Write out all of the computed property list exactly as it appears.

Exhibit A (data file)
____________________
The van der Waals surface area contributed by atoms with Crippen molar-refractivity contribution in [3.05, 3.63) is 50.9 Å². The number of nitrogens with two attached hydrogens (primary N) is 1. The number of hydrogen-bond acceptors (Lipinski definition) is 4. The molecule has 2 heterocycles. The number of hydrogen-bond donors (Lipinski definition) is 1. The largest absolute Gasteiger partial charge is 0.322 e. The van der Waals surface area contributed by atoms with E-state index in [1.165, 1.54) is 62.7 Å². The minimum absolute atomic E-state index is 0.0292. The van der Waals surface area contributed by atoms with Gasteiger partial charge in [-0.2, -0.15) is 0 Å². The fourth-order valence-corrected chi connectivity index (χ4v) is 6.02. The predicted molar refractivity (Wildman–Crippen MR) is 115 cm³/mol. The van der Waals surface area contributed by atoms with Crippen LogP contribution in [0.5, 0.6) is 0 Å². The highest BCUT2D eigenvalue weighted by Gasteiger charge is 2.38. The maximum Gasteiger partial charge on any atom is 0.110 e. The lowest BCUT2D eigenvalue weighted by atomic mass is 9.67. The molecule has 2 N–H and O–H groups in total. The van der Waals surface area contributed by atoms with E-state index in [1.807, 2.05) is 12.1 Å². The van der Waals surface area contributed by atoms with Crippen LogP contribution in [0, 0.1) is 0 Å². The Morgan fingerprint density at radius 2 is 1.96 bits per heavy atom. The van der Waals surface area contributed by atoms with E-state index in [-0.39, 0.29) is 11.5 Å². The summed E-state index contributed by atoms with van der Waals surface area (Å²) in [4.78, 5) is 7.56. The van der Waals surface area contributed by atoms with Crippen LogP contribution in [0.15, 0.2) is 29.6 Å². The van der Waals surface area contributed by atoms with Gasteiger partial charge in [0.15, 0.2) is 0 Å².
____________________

The van der Waals surface area contributed by atoms with Crippen molar-refractivity contribution in [3.05, 3.63) is 50.9 Å². The number of nitrogens with two attached hydrogens (primary N) is 1. The number of hydrogen-bond acceptors (Lipinski definition) is 4. The molecule has 2 heterocycles. The number of hydrogen-bond donors (Lipinski definition) is 1. The largest absolute Gasteiger partial charge is 0.322 e. The van der Waals surface area contributed by atoms with E-state index in [1.165, 1.54) is 62.7 Å². The minimum absolute atomic E-state index is 0.0292. The van der Waals surface area contributed by atoms with Gasteiger partial charge in [-0.2, -0.15) is 0 Å². The fourth-order valence-corrected chi connectivity index (χ4v) is 6.02. The predicted molar refractivity (Wildman–Crippen MR) is 115 cm³/mol. The van der Waals surface area contributed by atoms with Crippen LogP contribution in [0.5, 0.6) is 0 Å². The highest BCUT2D eigenvalue weighted by Gasteiger charge is 2.38. The maximum Gasteiger partial charge on any atom is 0.110 e. The lowest BCUT2D eigenvalue weighted by atomic mass is 9.67. The molecule has 2 N–H and O–H groups in total. The van der Waals surface area contributed by atoms with E-state index in [1.807, 2.05) is 12.1 Å². The van der Waals surface area contributed by atoms with Crippen LogP contribution in [0, 0.1) is 0 Å². The Morgan fingerprint density at radius 2 is 1.96 bits per heavy atom. The van der Waals surface area contributed by atoms with E-state index in [-0.39, 0.29) is 11.5 Å². The summed E-state index contributed by atoms with van der Waals surface area (Å²) in [4.78, 5) is 7.56. The van der Waals surface area contributed by atoms with Crippen LogP contribution in [0.15, 0.2) is 29.6 Å². The van der Waals surface area contributed by atoms with Gasteiger partial charge in [0.15, 0.2) is 0 Å².